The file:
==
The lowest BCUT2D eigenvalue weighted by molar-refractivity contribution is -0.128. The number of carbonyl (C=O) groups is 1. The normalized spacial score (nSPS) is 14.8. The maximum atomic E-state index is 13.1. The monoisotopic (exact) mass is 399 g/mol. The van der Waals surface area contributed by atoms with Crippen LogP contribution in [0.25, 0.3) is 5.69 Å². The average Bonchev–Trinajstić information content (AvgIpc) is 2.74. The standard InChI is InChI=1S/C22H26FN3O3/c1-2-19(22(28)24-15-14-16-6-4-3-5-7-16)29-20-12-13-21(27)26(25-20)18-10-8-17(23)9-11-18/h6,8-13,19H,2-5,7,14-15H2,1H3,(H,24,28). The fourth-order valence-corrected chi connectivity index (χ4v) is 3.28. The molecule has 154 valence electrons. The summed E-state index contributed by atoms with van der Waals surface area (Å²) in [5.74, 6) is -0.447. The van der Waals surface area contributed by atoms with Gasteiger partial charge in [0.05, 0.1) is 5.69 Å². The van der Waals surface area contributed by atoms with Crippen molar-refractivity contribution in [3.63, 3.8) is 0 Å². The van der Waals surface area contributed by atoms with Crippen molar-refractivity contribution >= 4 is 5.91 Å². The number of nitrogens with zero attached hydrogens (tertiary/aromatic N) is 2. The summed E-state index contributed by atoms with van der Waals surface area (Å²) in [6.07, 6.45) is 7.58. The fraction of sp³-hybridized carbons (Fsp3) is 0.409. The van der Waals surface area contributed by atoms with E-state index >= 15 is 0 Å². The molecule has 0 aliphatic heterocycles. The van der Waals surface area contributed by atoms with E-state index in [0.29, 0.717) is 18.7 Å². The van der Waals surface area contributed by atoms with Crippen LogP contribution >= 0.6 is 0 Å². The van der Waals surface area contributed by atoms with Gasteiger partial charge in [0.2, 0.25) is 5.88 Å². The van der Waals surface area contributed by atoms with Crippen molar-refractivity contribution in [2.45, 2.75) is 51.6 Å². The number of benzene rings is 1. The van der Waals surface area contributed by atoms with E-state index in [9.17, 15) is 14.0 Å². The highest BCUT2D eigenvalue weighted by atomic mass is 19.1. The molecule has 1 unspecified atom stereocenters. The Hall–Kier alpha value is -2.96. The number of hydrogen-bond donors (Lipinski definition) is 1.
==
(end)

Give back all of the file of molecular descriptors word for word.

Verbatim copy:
The lowest BCUT2D eigenvalue weighted by molar-refractivity contribution is -0.128. The number of carbonyl (C=O) groups is 1. The normalized spacial score (nSPS) is 14.8. The maximum atomic E-state index is 13.1. The monoisotopic (exact) mass is 399 g/mol. The van der Waals surface area contributed by atoms with Crippen LogP contribution in [0.25, 0.3) is 5.69 Å². The average Bonchev–Trinajstić information content (AvgIpc) is 2.74. The standard InChI is InChI=1S/C22H26FN3O3/c1-2-19(22(28)24-15-14-16-6-4-3-5-7-16)29-20-12-13-21(27)26(25-20)18-10-8-17(23)9-11-18/h6,8-13,19H,2-5,7,14-15H2,1H3,(H,24,28). The fourth-order valence-corrected chi connectivity index (χ4v) is 3.28. The molecule has 154 valence electrons. The summed E-state index contributed by atoms with van der Waals surface area (Å²) in [5.74, 6) is -0.447. The van der Waals surface area contributed by atoms with Gasteiger partial charge in [0.05, 0.1) is 5.69 Å². The van der Waals surface area contributed by atoms with Crippen molar-refractivity contribution in [3.63, 3.8) is 0 Å². The van der Waals surface area contributed by atoms with Crippen molar-refractivity contribution >= 4 is 5.91 Å². The number of nitrogens with zero attached hydrogens (tertiary/aromatic N) is 2. The summed E-state index contributed by atoms with van der Waals surface area (Å²) in [6.07, 6.45) is 7.58. The fraction of sp³-hybridized carbons (Fsp3) is 0.409. The van der Waals surface area contributed by atoms with E-state index >= 15 is 0 Å². The molecule has 0 aliphatic heterocycles. The van der Waals surface area contributed by atoms with E-state index in [0.29, 0.717) is 18.7 Å². The van der Waals surface area contributed by atoms with Crippen LogP contribution >= 0.6 is 0 Å². The van der Waals surface area contributed by atoms with Gasteiger partial charge in [0.2, 0.25) is 5.88 Å². The van der Waals surface area contributed by atoms with Crippen molar-refractivity contribution in [2.45, 2.75) is 51.6 Å². The number of benzene rings is 1. The van der Waals surface area contributed by atoms with E-state index in [9.17, 15) is 14.0 Å². The highest BCUT2D eigenvalue weighted by atomic mass is 19.1. The molecule has 1 unspecified atom stereocenters. The Hall–Kier alpha value is -2.96. The number of hydrogen-bond donors (Lipinski definition) is 1.